The UK Government is bound by international law to secure the right to food for all its people- but there have been large increases in malnutrition, hunger and the use of food banks-  an estimated 8 million people today experience food insecurity.  The “industrial” food model has led to a crisis in England’s diets, where highly processed and low nutrient foods are widely available and easily accessible.  As a result, for example, a third of all elderly people admitted to hospital are at risk of malnutrition (elderly women are twice as likely as men to be malnourished).

Supermarkets drive down prices paid to farmers and distort our understanding of the real costs of producing food.  This era of ‘cheap food’ consistently sees producers’ livelihoods and businesses becoming precarious, and the sector is increasingly made up of a labour force faced with long hours, low wages, and short-term contracts.  We need better ways of ensuring fair prices for farmers.  Meanwhile the UK is a net importer of food products, totalling £39.6 billion in 2014.

Today over 50% of farm business income depends on subsidy, while policies coming from different government departments tend to be developed in isolation from each other.  Under the current Common Agriculture Policy (CAP) rules, subsidy depends on the number of hectares owned and maintained in a state fit for cultivation.  These subsidies are not available to small farms with less than five hectares (12 acres) of land.  So Brexit could represent an opportunity to create a better food policy that guarantees everyone’s right to food, provided the Government re-thinks its policies. Meanwhile, at a local level, Food Councils, Food Partnerships and Food Strategies are becoming more common, with community food growing and urban agriculture expanding in all parts of England.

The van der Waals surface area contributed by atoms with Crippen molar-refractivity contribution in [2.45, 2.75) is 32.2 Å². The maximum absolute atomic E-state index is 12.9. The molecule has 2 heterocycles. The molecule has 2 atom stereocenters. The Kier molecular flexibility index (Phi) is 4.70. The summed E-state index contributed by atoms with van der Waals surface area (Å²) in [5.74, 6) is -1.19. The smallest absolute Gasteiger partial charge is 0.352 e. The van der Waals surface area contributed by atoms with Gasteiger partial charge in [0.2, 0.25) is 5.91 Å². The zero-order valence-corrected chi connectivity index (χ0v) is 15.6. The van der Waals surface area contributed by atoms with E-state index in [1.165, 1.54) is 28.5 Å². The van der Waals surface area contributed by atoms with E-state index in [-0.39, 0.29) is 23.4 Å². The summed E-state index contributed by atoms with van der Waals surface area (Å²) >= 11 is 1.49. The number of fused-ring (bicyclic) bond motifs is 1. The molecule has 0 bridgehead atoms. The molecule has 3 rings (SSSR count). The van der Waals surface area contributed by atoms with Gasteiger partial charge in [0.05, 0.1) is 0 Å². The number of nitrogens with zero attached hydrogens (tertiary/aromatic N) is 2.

Basing food policies on the concept of “food security” is not adequate- it merely refers to the result that everyone has enough food, which may include from charitable giving.  A better concept is that of “food sovereignty”, which is supported by those worst affected by the current food system, and which includes a strong democratic control and participatory governance over our food system.  Within such a system farming subsidies would use public money to support farms that are producing good food while also protecting and improving the natural resources that farming depends on.  This would imply a revival in small- and medium-scale farming, where greenhouse gas emissions have been cut to a third of 2010 levels through the uptake of ecological food production methods.  It would also imply a substantial increase in the agricultural labour force, and priority for food-growing given to land around cities, by means of zoning and taxation policies.

 

The “People’s Food Policy” includes sections on Governance, Food Production, Health, Land, Labour, Environment, Knowledge, Trade, and Finance.  Each section includes a Vision of the desirable future, the case for change, and detailed policy proposals to achieve that change.  We hope to look at these in more detail on March 3rd.